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27 July 2015
Know-How in the form of operational information and data lies at the heart of a business and this Know-How forms the back bone of the application, use and commercialisation of the other forms of intellectual property within an organisation. For example, the patents protecting your products are used together with the data packs which contain the detailed information which is used to manufacture the products.
Know-how can be defined as “confidentially held”, or better, “closely held” information in the form of unpatented inventions, formulae, designs, drawings, procedures, manufacturing data packs and methods, together with accumulated skills and experience in the hands of a company’s employees. Know-How not only assists companies with the manufacture of its products and rendering of its services, but also constitutes a competitive advantage.
Far too often the recordal and protection of Know-How is neglected by companies. Frequently, valuable Know-How of a business lands up in the hands of a few key employees and the employer has little knowledge, possession or control of such valuable Know-How. This exposes companies to industrial espionage, loss of a valuable asset or duplication of research and development.
In most instances a significant amount of time or money has been incurred to develop and create such Know-How, yet the management and control thereof is neglected. If Know-How is not adequately managed not only is a company exposed, but the value of the Know-How can’t be determined and unlocked.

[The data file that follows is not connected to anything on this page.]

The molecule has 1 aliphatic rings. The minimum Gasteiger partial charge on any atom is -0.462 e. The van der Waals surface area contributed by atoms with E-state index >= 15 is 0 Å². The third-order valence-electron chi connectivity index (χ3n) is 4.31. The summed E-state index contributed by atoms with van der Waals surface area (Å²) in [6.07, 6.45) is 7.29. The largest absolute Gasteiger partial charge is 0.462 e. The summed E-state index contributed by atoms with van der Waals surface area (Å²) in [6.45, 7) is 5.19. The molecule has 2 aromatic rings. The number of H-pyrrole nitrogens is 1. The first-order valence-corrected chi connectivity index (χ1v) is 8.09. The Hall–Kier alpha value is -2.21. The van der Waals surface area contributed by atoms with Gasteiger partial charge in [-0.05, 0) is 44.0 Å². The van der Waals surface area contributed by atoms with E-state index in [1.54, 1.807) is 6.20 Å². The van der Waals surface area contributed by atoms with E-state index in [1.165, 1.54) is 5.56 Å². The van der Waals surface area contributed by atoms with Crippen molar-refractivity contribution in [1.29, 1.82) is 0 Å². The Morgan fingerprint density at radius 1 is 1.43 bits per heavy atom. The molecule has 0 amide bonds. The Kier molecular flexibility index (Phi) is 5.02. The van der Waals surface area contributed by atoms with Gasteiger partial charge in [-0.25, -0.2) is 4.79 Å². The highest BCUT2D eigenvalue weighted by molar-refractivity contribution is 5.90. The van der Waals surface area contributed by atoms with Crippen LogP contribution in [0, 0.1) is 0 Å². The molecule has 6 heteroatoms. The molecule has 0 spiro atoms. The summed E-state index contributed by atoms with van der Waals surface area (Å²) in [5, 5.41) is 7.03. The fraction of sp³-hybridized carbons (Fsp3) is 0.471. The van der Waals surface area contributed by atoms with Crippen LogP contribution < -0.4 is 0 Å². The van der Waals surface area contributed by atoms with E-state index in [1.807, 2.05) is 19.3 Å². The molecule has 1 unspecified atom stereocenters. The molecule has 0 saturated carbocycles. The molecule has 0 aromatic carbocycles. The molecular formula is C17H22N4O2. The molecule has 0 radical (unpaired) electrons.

Know- How can acquire additional protection if it stays secret. A trade- secret is Know-How which is secret, and if shared such sharing must be done in a restrictive and confidential manner and which imposes an obligation on the receiving party to keep it secret.
Certain kinds of Know-How are inherently confidential. This will be the case if the Know-How is confidential in nature, it is kept confidential or, in the case where it is disclosed to another party, it is only disclosed in circumstances which makes it clear that the Know-How is to be treated as being confidential.
You need to determine how to protect your Know-How and how to use it without undermining the secrecy which makes it valuable in the first place.
Know-How can become lost to an organisation where the diligent recordal of the Know-How is not managed. In order to protect and manage Know-How, it is necessary to develop standard operating procedures, which will be continuously applied in all projects so as to maximise the capturing of Know-How. Summaries of the Know-How should be periodically circulated to management.
The Commercial Department at DM Kisch is dedicated to helping you to protect your Know-How as part of those intangible assets that help you to stand out from your competitors. We are able to advise clients on document retention and security policies; confidentiality and non-disclosure agreements; and assisting clients with enforcing the protection of their Know-How.
For more information, please contact:
Director & Head of Commercial Department
Tel: +27 11 324 3025
Author: Kevin Dam